Answer to Medical Challenge | A Young Man with Bloody Stool

Posted on August 21, 2012

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**If you would like another chance to read the challenge before seeing the answer, click here.  Scroll down for the answer.  **

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Let me begin by saying this was a difficult case (I know a case is tricky when the ratio of views to answers is >400:1), and kudos to those who tried – the history really forces you to keep inflammatory bowel disease, infectious colitis, and antibiotic-associated/C. diff colitis on the differential.

 

Radiology key for this case:

Thickened bowel wall.  Click to enlarge.

Thickened bowel wall/colitis extending to the splenic flexure. Click to enlarge.

Given the patient’s acute presentation, history of bathroom and fresh-water lake swimming, recent antibiotic use, and his illness’ self-limited nature & response to antibiotics, the most likely etiology is E) Infectious colitis; specifically, I felt this patient had a presentation consistent with amoebiasis, but unfortunately, only a single stool sample was collected, and although the diagnosis can be clinched with ova & parasite screening, this test is only 30-50% sensitive for a single stool sample.  A more sensitive (>90%) stool antigen test exists, but was not ordered.

Trophozoite forms of E. histolytica containing multiple ingested red blood cells. Image credit: CDC.

Amoebiasis is a parasitic infection caused by Entamoeba histolytica, and is estimated to cause 70,000-100,000 deaths per year, worldwide.  It is more common in people who live in tropical areas or where sanitary conditions are poor, but does occur in the US.  It causes a mild to severe colitis, but only 10-20% of those infected become symptomatic.  The incubation period varies, but most infected persons become symptomatic between 2-4 weeks of inoculation.   Invasion of the intestinal/colonic wall (causing characteristic “flask-shaped” ulcerations) precedes symptoms, and is the cause of bloody stools.  Fever is uncommon.

E. histolytica is sensitive to metronidazole, among other antibiotics.

The patient’s presentation, hospital course, and response to metronidazole are also consistent with “antibiotic-associated” or C. difficile colitis, but a negative PCR (high sensitivity) as well as low risk of colonization in this patient make the diagnosis fairly unlikely.  C. difficile colitis is also associated with markedly high WBC counts, a characteristic foul-smelling/malodorous diarrhea (with or without blood), and pseudomembranes on colonoscopy.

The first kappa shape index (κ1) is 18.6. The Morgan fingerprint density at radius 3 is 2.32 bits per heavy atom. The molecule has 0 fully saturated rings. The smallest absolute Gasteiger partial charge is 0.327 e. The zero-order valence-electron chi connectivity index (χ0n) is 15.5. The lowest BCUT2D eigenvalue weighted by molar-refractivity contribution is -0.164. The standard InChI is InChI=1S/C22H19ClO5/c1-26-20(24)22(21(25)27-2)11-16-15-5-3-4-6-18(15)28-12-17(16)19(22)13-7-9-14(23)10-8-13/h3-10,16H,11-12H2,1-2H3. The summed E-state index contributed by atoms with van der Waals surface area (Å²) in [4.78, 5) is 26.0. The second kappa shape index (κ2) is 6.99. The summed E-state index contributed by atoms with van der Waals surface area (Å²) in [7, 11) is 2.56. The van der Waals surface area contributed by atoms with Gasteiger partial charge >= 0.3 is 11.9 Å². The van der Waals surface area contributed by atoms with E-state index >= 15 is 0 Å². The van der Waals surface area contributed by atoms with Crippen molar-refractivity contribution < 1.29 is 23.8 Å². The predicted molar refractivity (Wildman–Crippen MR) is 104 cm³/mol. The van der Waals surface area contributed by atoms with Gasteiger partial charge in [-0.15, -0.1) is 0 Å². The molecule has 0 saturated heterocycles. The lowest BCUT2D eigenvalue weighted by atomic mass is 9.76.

C. difficile pseudomembranous colitis. Image credit: Medscape

Other bacterial agents such as Campylobacter and E. coli should also be considered.

Explanations

Choice A) Food poisoning is not the best answer because while patients present acutely and do have abdominal pain and anorexia, they commonly present with acute-onset nausea & vomiting, though diarrhea alone can be present.  This patient gives no history of dietary changes, barbeques, or questionably-prepared food, and has no known sick contacts.  Additionally, bloody stools would not be expected.

Choice B) Microscopic colitis is wrong because, by default, these patients have no visible signs of colitis, except on microscopy.  Chronic, watery diarrhea, abdominal pain, and weight loss are common.  It is mostly diagnosed in middle-aged Caucasians, with a 3:1 female predominance, and is associated with celiac disease, irritable bowel syndrome, and autoimmune thyroid disease.  Two varieties, lymphocytic colitis & collagenous colitis, exist, and are distinguished on microscopic examination of the colon.

Answers C) & D) (Crohn’s disease & ulcerative colitis) are unlikely because although patients do present with abdominal pain and diarrhea with blood and/or mucus, and this patient does have a positive family history, his presentation is rather acute in nature, and the self-limited course and response to antibiotics are uncharacteristic of such a severe inflammatory bowel disease (IBD) flare-up.  Ulcerative colitis almost always involves the rectum, and fevers & weight loss are common in Crohn’s disease; other extra-intestinal symptoms may help the clinician diagnose IBD.  Corticosteroids, anti-inflammatory medications, and immune-modulating drugs are the main treatments employed.

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Posted in: Medicine